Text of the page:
Vermont Livestock Slaughter And Processing LLC, Recalls Ground Beef

Vermont Livestock Slaughter and Processing, LLC is recalling 133 pounds of ground beef products that may be contaminated with E. coli O157:H7, the U.S. Department of Agriculture’s Food Safety and Inspection Service announced Friday.

Mnet 154679 Recall 800 Wide

WASHINGTON, Oct. 13, 2017 (USDA FSIS release) — Vermont Livestock Slaughter and Processing, LLC, a Ferrisburg, Vermont, establishment, is recalling 133 pounds of ground beef products that may be contaminated with E. coli O157:H7, the U.S. Department of Agriculture’s Food Safety and Inspection Service (FSIS) announced Friday.

The ground beef was produced on July 24 and 25, 2017.  The following products are subject to recall:

  • 1-lb. vacuum sealed packages containing “Bread & Butter Farm Ground Beef” with lot codes #072517BNB and #072417BNB.

The products subject to recall bear establishment number “EST. 9558” inside the USDA mark of inspection. These items were sold at Bread & Butter farm in Shelburne, Vt.

On September 30, 2017, FSIS was notified of an investigation of E. coli O157:H7 illnesses. Working in conjunction with the Vermont Department of Health and the Centers for Disease Control and Prevention, FSIS determined the cooked beef burgers that were served at an event at Bread & Butter Farm was the probable source of the reported illnesses. Based on the epidemiological investigation, two case-patients were identified in Vermont with illness onset dates ranging from September 18, 2017, to September 23, 2017. Traceback information indicated that both case-patients consumed ground beef products at Bread & Butter Farm which was supplied by Vermont Livestock Slaughter & Processing. Vermont Livestock Slaughter and Processing, LLC is recalling the products out of an abundance of caution. FSIS continues to work with public health partners on this investigation and will provide updated information as it becomes available.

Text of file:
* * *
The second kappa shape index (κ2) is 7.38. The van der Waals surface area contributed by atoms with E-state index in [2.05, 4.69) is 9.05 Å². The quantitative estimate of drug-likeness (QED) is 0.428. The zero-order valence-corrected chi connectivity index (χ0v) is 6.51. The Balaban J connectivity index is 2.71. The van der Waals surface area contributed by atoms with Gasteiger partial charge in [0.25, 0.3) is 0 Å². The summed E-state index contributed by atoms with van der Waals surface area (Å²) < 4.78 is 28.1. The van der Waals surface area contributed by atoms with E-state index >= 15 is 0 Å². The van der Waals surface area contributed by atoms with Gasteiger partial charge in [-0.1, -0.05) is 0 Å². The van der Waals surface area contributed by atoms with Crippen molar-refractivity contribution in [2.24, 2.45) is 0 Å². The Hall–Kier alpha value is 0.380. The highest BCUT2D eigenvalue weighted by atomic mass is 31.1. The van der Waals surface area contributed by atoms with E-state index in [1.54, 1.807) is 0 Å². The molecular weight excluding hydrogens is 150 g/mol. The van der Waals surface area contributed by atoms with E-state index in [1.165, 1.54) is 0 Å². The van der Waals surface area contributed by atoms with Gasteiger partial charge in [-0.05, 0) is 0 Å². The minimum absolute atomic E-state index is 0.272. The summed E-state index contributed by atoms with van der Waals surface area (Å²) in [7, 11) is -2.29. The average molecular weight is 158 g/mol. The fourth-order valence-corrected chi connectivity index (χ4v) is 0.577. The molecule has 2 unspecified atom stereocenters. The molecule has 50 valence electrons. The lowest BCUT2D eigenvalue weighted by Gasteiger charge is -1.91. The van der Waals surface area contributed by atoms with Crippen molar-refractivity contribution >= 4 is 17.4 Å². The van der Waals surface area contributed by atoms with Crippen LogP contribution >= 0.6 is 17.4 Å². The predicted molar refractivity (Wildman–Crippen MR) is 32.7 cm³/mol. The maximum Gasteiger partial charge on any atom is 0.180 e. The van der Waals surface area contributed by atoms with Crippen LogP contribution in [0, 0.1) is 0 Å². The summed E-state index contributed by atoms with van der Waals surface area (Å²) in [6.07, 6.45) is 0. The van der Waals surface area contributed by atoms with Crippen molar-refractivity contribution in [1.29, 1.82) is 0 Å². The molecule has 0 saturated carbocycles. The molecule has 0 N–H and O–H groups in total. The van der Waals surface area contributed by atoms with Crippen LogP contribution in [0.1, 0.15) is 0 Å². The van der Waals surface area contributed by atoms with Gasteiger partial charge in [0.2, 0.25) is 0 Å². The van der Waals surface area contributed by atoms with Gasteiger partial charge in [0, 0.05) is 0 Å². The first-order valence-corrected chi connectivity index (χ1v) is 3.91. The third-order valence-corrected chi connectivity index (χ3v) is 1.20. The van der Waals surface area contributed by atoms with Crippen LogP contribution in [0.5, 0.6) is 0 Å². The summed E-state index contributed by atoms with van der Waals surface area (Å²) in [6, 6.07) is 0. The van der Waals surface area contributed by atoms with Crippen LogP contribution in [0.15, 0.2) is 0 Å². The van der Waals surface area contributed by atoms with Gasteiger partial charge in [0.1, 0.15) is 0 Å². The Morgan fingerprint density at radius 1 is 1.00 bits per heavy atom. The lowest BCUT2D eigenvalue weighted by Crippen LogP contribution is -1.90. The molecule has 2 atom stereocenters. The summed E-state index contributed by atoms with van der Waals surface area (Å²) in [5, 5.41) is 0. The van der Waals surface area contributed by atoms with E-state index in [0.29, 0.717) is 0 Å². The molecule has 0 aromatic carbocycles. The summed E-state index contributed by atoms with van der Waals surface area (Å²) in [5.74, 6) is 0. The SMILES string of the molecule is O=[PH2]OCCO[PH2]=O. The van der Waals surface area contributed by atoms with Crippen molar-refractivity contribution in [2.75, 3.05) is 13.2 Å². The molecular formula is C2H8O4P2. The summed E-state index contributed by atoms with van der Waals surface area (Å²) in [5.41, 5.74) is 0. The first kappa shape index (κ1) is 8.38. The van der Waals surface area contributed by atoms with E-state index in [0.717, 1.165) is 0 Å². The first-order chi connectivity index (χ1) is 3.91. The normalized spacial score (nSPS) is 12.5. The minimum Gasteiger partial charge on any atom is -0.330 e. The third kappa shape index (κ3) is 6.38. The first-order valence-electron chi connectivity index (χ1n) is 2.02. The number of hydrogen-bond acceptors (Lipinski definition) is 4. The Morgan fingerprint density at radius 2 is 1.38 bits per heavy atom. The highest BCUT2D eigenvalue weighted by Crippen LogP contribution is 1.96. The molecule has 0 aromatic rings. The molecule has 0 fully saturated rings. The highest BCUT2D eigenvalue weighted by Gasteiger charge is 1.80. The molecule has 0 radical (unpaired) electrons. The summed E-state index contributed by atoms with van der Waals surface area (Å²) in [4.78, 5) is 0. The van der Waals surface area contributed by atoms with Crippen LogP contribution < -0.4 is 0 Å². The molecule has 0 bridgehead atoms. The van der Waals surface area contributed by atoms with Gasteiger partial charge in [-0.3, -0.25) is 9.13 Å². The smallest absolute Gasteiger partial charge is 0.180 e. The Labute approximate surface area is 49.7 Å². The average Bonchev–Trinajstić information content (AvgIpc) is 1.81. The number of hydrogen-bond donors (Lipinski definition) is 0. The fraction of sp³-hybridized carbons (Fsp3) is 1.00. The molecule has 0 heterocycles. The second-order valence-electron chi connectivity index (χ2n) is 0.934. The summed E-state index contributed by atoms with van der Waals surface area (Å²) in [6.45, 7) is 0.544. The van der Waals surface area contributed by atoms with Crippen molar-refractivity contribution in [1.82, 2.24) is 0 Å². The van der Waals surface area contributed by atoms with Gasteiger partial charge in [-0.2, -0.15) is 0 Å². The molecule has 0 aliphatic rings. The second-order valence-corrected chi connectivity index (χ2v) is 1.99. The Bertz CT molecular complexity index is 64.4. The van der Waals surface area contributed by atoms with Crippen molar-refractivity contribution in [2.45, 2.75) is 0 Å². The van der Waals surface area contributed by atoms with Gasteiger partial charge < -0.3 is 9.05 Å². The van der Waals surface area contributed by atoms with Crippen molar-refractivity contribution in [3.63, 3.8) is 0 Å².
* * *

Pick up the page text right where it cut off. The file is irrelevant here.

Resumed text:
E. coli O157:H7 is a potentially deadly bacterium that can cause dehydration, bloody diarrhea and abdominal cramps 2–8 days (3–4 days, on average) after exposure to the organism. While most people recover within a week, some develop a type of kidney failure called hemolytic uremic syndrome (HUS). This condition can occur among persons of any age, but is most common in children under 5-years old and older adults. It is marked by easy bruising, pallor, and decreased urine output. Persons who experience these symptoms should seek emergency medical care immediately.

Consumers who have purchased these products are urged not to consume them. These products should be thrown away or returned to the place of purchase.

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